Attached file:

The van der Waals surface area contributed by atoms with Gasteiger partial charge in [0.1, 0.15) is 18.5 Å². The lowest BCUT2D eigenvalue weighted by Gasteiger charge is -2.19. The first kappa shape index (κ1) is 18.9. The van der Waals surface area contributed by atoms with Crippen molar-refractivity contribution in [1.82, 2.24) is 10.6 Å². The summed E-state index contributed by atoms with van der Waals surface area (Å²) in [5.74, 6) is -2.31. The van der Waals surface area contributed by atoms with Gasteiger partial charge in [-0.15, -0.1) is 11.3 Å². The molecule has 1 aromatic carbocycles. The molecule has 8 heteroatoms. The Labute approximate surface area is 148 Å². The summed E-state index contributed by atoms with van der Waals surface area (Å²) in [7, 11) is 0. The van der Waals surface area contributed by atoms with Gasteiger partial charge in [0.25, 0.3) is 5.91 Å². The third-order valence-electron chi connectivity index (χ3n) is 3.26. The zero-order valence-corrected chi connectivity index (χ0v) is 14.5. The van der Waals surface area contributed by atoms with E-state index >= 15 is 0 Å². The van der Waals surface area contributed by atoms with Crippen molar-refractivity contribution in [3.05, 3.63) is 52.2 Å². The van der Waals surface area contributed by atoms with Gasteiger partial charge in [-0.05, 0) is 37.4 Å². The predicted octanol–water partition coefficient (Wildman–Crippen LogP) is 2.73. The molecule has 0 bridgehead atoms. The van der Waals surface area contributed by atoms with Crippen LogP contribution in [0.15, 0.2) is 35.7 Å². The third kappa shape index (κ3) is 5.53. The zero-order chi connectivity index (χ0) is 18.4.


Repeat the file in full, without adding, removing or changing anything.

The van der Waals surface area contributed by atoms with Gasteiger partial charge in [0.1, 0.15) is 18.5 Å². The lowest BCUT2D eigenvalue weighted by Gasteiger charge is -2.19. The first kappa shape index (κ1) is 18.9. The van der Waals surface area contributed by atoms with Crippen molar-refractivity contribution in [1.82, 2.24) is 10.6 Å². The summed E-state index contributed by atoms with van der Waals surface area (Å²) in [5.74, 6) is -2.31. The van der Waals surface area contributed by atoms with Gasteiger partial charge in [-0.15, -0.1) is 11.3 Å². The molecule has 1 aromatic carbocycles. The molecule has 8 heteroatoms. The Labute approximate surface area is 148 Å². The summed E-state index contributed by atoms with van der Waals surface area (Å²) in [7, 11) is 0. The van der Waals surface area contributed by atoms with Gasteiger partial charge in [0.25, 0.3) is 5.91 Å². The third-order valence-electron chi connectivity index (χ3n) is 3.26. The zero-order valence-corrected chi connectivity index (χ0v) is 14.5. The van der Waals surface area contributed by atoms with E-state index >= 15 is 0 Å². The van der Waals surface area contributed by atoms with Crippen molar-refractivity contribution in [3.05, 3.63) is 52.2 Å². The van der Waals surface area contributed by atoms with Gasteiger partial charge in [-0.05, 0) is 37.4 Å². The predicted octanol–water partition coefficient (Wildman–Crippen LogP) is 2.73. The molecule has 0 bridgehead atoms. The van der Waals surface area contributed by atoms with Crippen LogP contribution in [0.15, 0.2) is 35.7 Å². The third kappa shape index (κ3) is 5.53. The zero-order chi connectivity index (χ0) is 18.4.